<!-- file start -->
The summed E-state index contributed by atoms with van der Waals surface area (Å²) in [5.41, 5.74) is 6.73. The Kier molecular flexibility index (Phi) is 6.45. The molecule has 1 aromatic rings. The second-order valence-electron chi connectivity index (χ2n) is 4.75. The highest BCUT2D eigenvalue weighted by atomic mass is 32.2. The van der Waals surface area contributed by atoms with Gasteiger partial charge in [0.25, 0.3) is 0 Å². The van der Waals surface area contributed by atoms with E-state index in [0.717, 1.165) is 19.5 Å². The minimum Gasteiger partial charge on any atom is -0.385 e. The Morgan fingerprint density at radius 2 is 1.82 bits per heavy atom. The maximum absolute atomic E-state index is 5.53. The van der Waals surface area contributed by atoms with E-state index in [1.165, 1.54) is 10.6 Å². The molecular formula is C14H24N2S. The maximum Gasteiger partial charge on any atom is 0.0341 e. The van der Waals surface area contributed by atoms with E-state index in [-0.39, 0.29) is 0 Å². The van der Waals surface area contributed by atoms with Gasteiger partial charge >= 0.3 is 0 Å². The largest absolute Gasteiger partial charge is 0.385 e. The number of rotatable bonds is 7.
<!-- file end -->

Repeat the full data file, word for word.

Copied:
The summed E-state index contributed by atoms with van der Waals surface area (Å²) in [5.41, 5.74) is 6.73. The Kier molecular flexibility index (Phi) is 6.45. The molecule has 1 aromatic rings. The second-order valence-electron chi connectivity index (χ2n) is 4.75. The highest BCUT2D eigenvalue weighted by atomic mass is 32.2. The van der Waals surface area contributed by atoms with Gasteiger partial charge in [0.25, 0.3) is 0 Å². The van der Waals surface area contributed by atoms with E-state index in [0.717, 1.165) is 19.5 Å². The minimum Gasteiger partial charge on any atom is -0.385 e. The Morgan fingerprint density at radius 2 is 1.82 bits per heavy atom. The maximum absolute atomic E-state index is 5.53. The van der Waals surface area contributed by atoms with E-state index in [1.165, 1.54) is 10.6 Å². The molecular formula is C14H24N2S. The maximum Gasteiger partial charge on any atom is 0.0341 e. The van der Waals surface area contributed by atoms with E-state index in [-0.39, 0.29) is 0 Å². The van der Waals surface area contributed by atoms with Gasteiger partial charge >= 0.3 is 0 Å². The largest absolute Gasteiger partial charge is 0.385 e. The number of rotatable bonds is 7.